In this guest post fantasy author Karen Azinger tells about creating the fantasy world of Erdhe forThe Silk & Steel Saga.

Karen Azinger is the author of The Silk & Steel Saga and The Assasin's Tear (a short story collection).

Click here to visit Karen Azinger's official website.


In terms of writing fantasy, I’ve always believed that world building is just as important as character building. From the very first page of The Silk & Steel Saga, I strove to create a land steeped in mystery and brimming with wonder. I longed to create kingdoms where my readers can’t wait to peer around the next corner, to discover sun-drenched castles shimmering in deep green moats. To explore sanctuaries of knowledge, where all the walls are jewel-bright with calligraphy, every hall echoing with prophecy, every phrase ringing with destiny.

But it takes more than just a vivid imagination to create a successful world. Everything needs to be layered with history and meaning. As a writer, I strive to breathe life into my settings so that they interact with the characters and the plots, almost becoming characters themselves.

To bring my settings to life, I draw on my travels around the world. We once visited Chartres Cathedral in France where an Oxford professor gave free lectures interpreting the peerless stonework and stained glass windows. The artwork of the great cathedrals was in many ways the “newspaper” of its era. The professor “read” the windows and the elaborate stone carvings, explaining the biblical meanings as well as the more subtle comments on the rulers and politics of the times. I was so taken with these lectures that I was determined to give the same meaning to the architecture of Erdhe. One of the best examples of this is in chapter 27 of The Steel Queen. When Steffan arrives in Coronth, he first visits the great temple and “reads” the architecture to gain a better understanding of the Pontifax and the Flame God. “Crossing the threshold, Steffan felt the chill of stone-cloistered shadows. The ceiling soared overhead, but instead of being light and airy, it captured smoke and darkness. A vault of gloom pressed down as if trying to drive him to his knees.” I want my readers to walk into the temple with Steffan, to feel the stone-hewed malevolence of the Flame God.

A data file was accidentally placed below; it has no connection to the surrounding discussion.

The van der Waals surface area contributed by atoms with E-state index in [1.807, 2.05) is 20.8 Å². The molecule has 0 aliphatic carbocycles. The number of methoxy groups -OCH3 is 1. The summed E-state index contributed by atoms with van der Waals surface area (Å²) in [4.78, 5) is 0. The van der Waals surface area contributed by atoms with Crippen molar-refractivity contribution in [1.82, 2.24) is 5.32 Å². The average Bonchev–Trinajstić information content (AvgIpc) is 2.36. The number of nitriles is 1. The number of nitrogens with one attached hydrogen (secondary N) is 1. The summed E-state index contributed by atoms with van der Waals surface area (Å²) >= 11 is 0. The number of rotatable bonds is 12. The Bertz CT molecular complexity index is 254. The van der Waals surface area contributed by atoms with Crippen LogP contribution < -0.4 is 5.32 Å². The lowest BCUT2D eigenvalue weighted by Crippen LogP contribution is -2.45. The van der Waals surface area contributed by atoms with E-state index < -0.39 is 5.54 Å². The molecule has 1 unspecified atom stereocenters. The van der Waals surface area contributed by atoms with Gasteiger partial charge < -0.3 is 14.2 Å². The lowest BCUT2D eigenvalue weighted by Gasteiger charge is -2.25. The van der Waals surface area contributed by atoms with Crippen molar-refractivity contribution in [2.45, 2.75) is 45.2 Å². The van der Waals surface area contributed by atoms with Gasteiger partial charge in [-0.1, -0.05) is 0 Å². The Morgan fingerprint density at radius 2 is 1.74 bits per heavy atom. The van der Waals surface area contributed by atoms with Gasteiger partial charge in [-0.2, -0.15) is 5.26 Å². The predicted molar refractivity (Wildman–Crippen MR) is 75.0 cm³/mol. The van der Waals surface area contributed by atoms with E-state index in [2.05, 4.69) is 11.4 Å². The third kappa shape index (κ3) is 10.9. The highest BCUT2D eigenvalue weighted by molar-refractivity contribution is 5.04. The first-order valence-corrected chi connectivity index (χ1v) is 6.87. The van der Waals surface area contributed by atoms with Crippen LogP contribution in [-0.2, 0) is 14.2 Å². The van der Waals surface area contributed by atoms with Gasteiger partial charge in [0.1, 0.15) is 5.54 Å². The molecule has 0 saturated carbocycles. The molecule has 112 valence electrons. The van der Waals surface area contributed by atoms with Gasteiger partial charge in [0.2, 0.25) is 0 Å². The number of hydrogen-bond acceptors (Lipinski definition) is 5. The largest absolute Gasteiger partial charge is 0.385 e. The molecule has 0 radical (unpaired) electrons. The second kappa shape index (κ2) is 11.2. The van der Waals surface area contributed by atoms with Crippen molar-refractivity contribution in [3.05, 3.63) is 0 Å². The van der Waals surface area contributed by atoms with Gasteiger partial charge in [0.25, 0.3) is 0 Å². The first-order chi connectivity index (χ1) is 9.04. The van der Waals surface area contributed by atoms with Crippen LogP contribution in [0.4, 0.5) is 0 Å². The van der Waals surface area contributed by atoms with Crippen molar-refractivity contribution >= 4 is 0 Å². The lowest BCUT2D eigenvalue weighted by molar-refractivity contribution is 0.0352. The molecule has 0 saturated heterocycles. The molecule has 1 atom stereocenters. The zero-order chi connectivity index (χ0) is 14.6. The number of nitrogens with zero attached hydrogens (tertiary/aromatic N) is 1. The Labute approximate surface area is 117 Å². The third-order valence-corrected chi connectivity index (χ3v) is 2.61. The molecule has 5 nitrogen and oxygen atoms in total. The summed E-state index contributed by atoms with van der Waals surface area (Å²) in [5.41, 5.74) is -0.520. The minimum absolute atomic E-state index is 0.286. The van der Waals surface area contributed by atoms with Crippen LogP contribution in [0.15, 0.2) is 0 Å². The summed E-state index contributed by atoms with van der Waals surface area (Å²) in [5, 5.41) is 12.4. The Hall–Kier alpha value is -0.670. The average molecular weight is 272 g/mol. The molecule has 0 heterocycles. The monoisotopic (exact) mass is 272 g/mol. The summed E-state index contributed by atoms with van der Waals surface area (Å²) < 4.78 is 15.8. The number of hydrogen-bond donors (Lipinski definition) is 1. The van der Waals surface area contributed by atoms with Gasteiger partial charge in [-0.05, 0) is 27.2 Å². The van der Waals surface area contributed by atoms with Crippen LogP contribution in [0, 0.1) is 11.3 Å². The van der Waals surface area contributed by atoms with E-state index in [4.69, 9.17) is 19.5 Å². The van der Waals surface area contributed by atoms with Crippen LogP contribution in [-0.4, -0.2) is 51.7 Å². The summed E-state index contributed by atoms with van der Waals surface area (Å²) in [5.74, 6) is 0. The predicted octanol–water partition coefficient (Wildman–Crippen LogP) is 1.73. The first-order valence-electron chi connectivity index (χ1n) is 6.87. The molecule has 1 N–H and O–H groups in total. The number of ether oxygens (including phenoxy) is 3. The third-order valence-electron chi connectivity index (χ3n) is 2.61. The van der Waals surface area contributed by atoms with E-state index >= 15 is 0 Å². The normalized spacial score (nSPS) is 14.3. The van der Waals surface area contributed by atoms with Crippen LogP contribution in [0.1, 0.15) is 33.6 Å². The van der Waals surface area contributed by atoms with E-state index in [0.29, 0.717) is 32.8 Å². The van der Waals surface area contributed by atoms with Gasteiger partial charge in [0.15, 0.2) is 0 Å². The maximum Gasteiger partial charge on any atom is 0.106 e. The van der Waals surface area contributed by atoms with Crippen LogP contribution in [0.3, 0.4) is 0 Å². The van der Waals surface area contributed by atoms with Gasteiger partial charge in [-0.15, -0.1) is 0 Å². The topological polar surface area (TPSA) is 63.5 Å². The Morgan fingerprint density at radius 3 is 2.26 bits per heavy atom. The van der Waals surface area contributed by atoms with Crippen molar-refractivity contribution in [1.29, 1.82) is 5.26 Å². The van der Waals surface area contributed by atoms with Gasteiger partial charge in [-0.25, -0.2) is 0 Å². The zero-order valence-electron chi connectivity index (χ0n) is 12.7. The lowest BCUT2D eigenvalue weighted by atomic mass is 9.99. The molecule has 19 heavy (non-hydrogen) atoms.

But world building is much more than just architecture, it is also about commerce and culture, religion and history. The kingdoms of Erdhe are steeped in history. In the deep forest, Kath and her companions stumble across ancient ruins overgrown with ivy. Some ruins are benign, nothing more than tumbled stones, while others hide potent secrets. Kath soon learns that the past has a way of influencing the present, that we forget the past at our peril.

Another important dimension of Erdhe are its pockets of forgotten peoples. Overlooked and often persecuted, these forgotten people develop unique counter cultures that seem strange and mysterious at first contact. An example of this can be found on the Isle of Souls, where the council of mystics uses a shocking test to confirm their fortunetellers. Those who succeed gain ‘spirit hands’ for the lintels of their shops... while those who fail pay in flesh and blood. Borrowed from the mystics of India, this trial is the type of cultural detail that gives the Isle of Souls a sense of depth and realism.

In this short post, I can only give you the smallest taste of Erdhe. Building a medieval fantasy world is like weaving a complex tapestry, but instead of using crimson and gold, the colors are architecture, religion, commerce and culture. I hope you will visit the kingdoms of Erdhe and the books of The Silk & Steel Saga.

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